Reducing Costly Flaws In Heterogeneous Designs


The cost of defects is rising as chipmakers begin adding multiple chips into a package, or multiple processor cores and memories on the same die. Put simply, one bad wire can spoil an entire system. Two main issues need to be solved to reduce the number of defects. The first is identifying the actual defect, which becomes more difficult as chips grow larger and more complex, and whenever chi... » read more

Testing Against Changing Standards In Automotive


The infusion of more semiconductor content into cars is raising the bar on reliability and changing the way chips are designed, verified and tested, but it also is raising a lot of questions about whether companies are on the right track at any point in time. Concerns about liability are rampant with autonomous and assisted driving, so standards are being rolled out well in advance of the te... » read more

The Race To Next-Gen 2.5D/3D Packages


Several companies are racing each other to develop a new class of 2.5D and 3D packages based on various next-generation interconnect technologies. Intel, TSMC and others are exploring or developing future packages based on one emerging interconnect scheme, called copper-to-copper hybrid bonding. This technology provides a way to stack advanced dies using copper connections at the chip level,... » read more

How Hardware Can Bias AI Data


Clean data is essential to good results in AI and machine learning, but data can become biased and less accurate at multiple stages in its lifetime—from moment it is generated all the way through to when it is processed—and it can happen in ways that are not always obvious and often difficult to discern. Blatant data corruption produces erroneous results that are relatively easy to ident... » read more

Test On New Technology’s Frontiers


Semiconductor testing is getting more complicated, more time-consuming, and increasingly it requires new approaches that have not been fully proven because the technologies they are addressing are so new. Several significant shifts are underway that make achieving full test coverage much more difficult and confidence in the outcome less certain. Among them: Devices are more connected an... » read more

Autonomous Vehicles Are Reshaping The Tech World


The effort to build cars that can drive themselves is reshaping the automotive industry and its supply chain, impacting everything from who defines safety to how to ensure quality and reliability. Automakers, which hardly knew the names of their silicon suppliers a couple of years ago, are now banding together in small groups to share the costs and solve technical challenges that are well be... » read more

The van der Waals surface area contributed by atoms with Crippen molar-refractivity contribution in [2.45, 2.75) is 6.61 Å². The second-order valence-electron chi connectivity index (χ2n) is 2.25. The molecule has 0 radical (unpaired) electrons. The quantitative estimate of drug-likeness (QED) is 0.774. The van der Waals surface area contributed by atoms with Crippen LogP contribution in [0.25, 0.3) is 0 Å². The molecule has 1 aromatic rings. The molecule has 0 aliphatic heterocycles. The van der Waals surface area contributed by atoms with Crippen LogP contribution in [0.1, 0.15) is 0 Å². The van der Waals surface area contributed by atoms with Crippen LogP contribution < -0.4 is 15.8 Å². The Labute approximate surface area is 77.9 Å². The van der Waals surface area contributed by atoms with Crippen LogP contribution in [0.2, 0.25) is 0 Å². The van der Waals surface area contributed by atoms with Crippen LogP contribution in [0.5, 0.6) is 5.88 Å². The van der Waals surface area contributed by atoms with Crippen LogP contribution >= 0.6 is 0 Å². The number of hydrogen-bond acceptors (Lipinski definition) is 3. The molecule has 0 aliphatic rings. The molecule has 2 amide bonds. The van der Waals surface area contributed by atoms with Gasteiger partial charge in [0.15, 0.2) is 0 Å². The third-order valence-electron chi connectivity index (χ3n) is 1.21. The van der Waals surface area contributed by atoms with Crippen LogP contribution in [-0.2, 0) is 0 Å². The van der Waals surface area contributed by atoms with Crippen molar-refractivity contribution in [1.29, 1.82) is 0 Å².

Week In Review: Manufacturing, Test


AI chip boom or bust? The semiconductor industry is the most bullish about adopting artificial intelligence (AI), according to a new report from Accenture. Some 77% of semiconductor executives surveyed said they have adopted AI within their businesses or are piloting the technology. In addition, 63% of semiconductor executives expect that AI will have the greatest impact on their business over... » read more

Advanced Packaging Options Increase


Designing, integrating and assembling heterogeneous packages from blocks developed at any process node or cost point is proving to be far more difficult than expected, particularly where high performance is one of the main criteria. At least part of the problem is there is a spectrum of choices, which makes it hard to achieve economies of scale. Even where there is momentum for a particular ... » read more

GaN Versus Silicon For 5G


The global race to launch 5G mmWave frequencies could provide a long-anticipated market opportunity for gallium nitride (GaN) as an alternative to silicon. GaN is more power-efficient than silicon for 5G RF. In fact, GaN has been the heir apparent to silicon in 5G power amplifiers for years, especially when it comes to mmWave 5G networks. What makes it so attractive is its ability to efficie... » read more

Wanted: More Fab Tool Part Standards


As chipmakers ramp up the next wave of processes and grapple with how to reduce defect levels, they are encountering problems from an unlikely source—components inside of the fab equipment. Defects are unwanted deviations in chips, which impact yields and device performance. Typically, they are caused by an unforeseen glitch during the process flow. But a lesser-known problem involves defe... » read more

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